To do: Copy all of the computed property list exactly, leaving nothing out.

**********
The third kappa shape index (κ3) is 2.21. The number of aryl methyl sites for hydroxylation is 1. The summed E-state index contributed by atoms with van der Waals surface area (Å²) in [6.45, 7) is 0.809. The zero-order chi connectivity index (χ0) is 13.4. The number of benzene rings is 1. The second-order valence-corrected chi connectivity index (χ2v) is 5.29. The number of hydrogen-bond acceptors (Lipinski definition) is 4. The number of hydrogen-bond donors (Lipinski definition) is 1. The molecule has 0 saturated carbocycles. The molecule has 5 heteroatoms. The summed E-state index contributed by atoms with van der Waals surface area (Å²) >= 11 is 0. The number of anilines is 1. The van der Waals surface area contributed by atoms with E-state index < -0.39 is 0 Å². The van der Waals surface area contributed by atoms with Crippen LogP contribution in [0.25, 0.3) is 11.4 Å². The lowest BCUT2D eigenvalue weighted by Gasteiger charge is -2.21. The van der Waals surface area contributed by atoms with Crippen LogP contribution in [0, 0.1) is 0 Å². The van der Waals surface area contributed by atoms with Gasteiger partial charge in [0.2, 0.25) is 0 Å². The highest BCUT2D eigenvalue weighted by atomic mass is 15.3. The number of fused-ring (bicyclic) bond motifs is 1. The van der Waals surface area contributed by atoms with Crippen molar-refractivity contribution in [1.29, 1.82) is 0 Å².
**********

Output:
The third kappa shape index (κ3) is 2.21. The number of aryl methyl sites for hydroxylation is 1. The summed E-state index contributed by atoms with van der Waals surface area (Å²) in [6.45, 7) is 0.809. The zero-order chi connectivity index (χ0) is 13.4. The number of benzene rings is 1. The second-order valence-corrected chi connectivity index (χ2v) is 5.29. The number of hydrogen-bond acceptors (Lipinski definition) is 4. The number of hydrogen-bond donors (Lipinski definition) is 1. The molecule has 0 saturated carbocycles. The molecule has 5 heteroatoms. The summed E-state index contributed by atoms with van der Waals surface area (Å²) >= 11 is 0. The number of anilines is 1. The van der Waals surface area contributed by atoms with E-state index < -0.39 is 0 Å². The van der Waals surface area contributed by atoms with Crippen LogP contribution in [0.25, 0.3) is 11.4 Å². The lowest BCUT2D eigenvalue weighted by Gasteiger charge is -2.21. The van der Waals surface area contributed by atoms with Crippen LogP contribution in [0, 0.1) is 0 Å². The van der Waals surface area contributed by atoms with Gasteiger partial charge in [0.2, 0.25) is 0 Å². The highest BCUT2D eigenvalue weighted by atomic mass is 15.3. The number of fused-ring (bicyclic) bond motifs is 1. The van der Waals surface area contributed by atoms with Crippen molar-refractivity contribution in [1.29, 1.82) is 0 Å².